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Gateway to the Mountains

George Wireman

Chapter 4: The Tanning Industry

The manufacture of leather by tanning skins and hides is probably the oldest craft associated with civilization itself. Leather sandals and other articles made from animal hides and showing the effects of tanning and curing have been found in Egyptian tombs that are more than 3,000 years old. According to existing records, the in-habitants of China and India knew how to make leather before they developed their system of writing, thousands of years ago.

When the early explorers reached the shores of the New World, they found that the American Indians were well versed in the art of tanning and that all of the tribes used the same method. The proximity of the rock oak in the adjacent mountains and the abundance of water made Mechanicstown a very favorable place for tanning hides. When Daniel Rouzer came to Mechanicstown, he brought with him the art of tanning leather and in 1793 he established the Rouzer Tannery, which became the first major industry in the community.

In the early days, the tanning industry was mostly centered in New York. The tanners making hemlock leather were located along the line of growth of that tree, which took them through Pennsylvania, lower New York, Michigan, and northern Wisconsin. The tanners using oak bark and chestnut wood followed a line through the mountains of Pennsylvania, Maryland, Virginia, West Virginia, North Carolina and Tennessee. The depletion in the supply of oak and hemlock bark and the virtual extinction of chestnut wood by blight, curtailed many tanneries. The early tanneries were small and established near the sources of the tanning materials. When the local supplies of vegetable tannis were exhausted, the tanneries were dismantled and moved to locations where supplies were plentiful.

Daniel Rouzer was considered an expert tanner and the Rouzer Tannery flourished for many years, providing employment for the citizens of this fast growing settlement.

Plank boxes were sunk in the ground for vats, and oak bark, containing tannin, was crushed by means of heavy stones. This was generally the only tanning agent used.

Tannins precipitate solutions of gelatin and of toker proteins, and when uniting with rawhide, form leather. Treatment of the hides with the tanning solution changes the protein in the hides so that they will be water-resistant and will not petrify.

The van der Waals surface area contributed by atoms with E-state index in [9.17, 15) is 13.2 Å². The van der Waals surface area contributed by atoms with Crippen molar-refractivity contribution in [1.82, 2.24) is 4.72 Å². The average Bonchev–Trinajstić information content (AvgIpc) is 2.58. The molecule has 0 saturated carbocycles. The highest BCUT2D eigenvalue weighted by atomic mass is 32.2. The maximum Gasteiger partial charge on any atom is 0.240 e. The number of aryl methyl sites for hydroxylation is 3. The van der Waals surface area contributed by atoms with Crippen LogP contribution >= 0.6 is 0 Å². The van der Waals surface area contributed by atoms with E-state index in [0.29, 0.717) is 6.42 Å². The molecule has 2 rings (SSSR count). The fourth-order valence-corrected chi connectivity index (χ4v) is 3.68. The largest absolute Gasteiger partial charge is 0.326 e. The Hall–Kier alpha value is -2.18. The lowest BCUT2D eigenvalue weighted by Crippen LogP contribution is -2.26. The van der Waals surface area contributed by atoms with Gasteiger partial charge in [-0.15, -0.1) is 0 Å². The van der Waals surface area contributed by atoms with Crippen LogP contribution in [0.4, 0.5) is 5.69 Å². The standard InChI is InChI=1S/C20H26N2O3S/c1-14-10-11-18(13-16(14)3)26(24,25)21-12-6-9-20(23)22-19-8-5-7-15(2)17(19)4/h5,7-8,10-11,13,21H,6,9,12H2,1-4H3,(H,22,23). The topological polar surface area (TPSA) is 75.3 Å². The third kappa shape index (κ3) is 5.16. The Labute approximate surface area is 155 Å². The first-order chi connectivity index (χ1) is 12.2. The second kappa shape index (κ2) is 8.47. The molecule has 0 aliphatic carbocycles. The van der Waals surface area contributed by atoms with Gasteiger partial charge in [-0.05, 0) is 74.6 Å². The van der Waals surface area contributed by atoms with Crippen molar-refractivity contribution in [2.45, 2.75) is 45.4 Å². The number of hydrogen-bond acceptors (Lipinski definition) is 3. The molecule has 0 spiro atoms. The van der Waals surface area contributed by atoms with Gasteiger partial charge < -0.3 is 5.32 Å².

Rouzer then suspended or deposited the hides in a successive series of vats containing tan liquor or ooze which was made increasingly rich in tannin. At first, the hides were frequently turned over in the vats, but this handling became less frequent as the process continued, until in the final vat the hides would rest for six weeks without being disturbed. When finally taken from the tan bark vat, the hides were then drained in a heap, then covered so as not to let in any light. After the draining process was completed, the hides were then suspended in a loft for drying, in which condition they form rough leather. When completely dry, the hides were then taken from the loft and dampened and softened in a water bath. Following this they were scoured to remove the bloom from the surface, then oiled and the entire surface worked over by pressure with a three-sided steel implement called a striking pep. After tanning, the leather was then dressed by the currier and leather dresser.

Daniel Rouzer took great pride in his work and produced some of the finest leather in this part of the country. His son, John Rouzer, took over the operation of the tannery in later years and became one of the leading tanners and influential citizens of Western Maryland.

A marble slab, used for an entrance walk to the property of George W. Wireman on Carroll Street, is without a doubt, the last remaining relic from the Daniel Rouzer tannery. This stone was used to smooth out the leather in the final stages of the tanning process and was brought to the Wireman property by George Stocks-dale during the construction of the house in 1874.

Although the Rouzer tannery was the first major industry in Mechanicstown, it was not the only tannery. In 1810 the Wampler Tannery was built and in 1820 Richard Jones of Baltimore established the Hunting Creek Tannery which featured some 200 vats and turned out more than twenty-five thousand sides of superior leather yearly. A year later in 1821, Samuel Stern built a tannery near the mountains.

Henry Rouzer established a tannery, located on East Main Street on the site now occupied by the home of Austin Bruchey. The bark sheds were built along the street and the vats were located to the rear of the property, which today serves as a backyard for the Bruchey residence.

By 1831 there were seven tanneries in operation, each producing a fine grade of leather and contributing much to the economy of this little, but thriving community.

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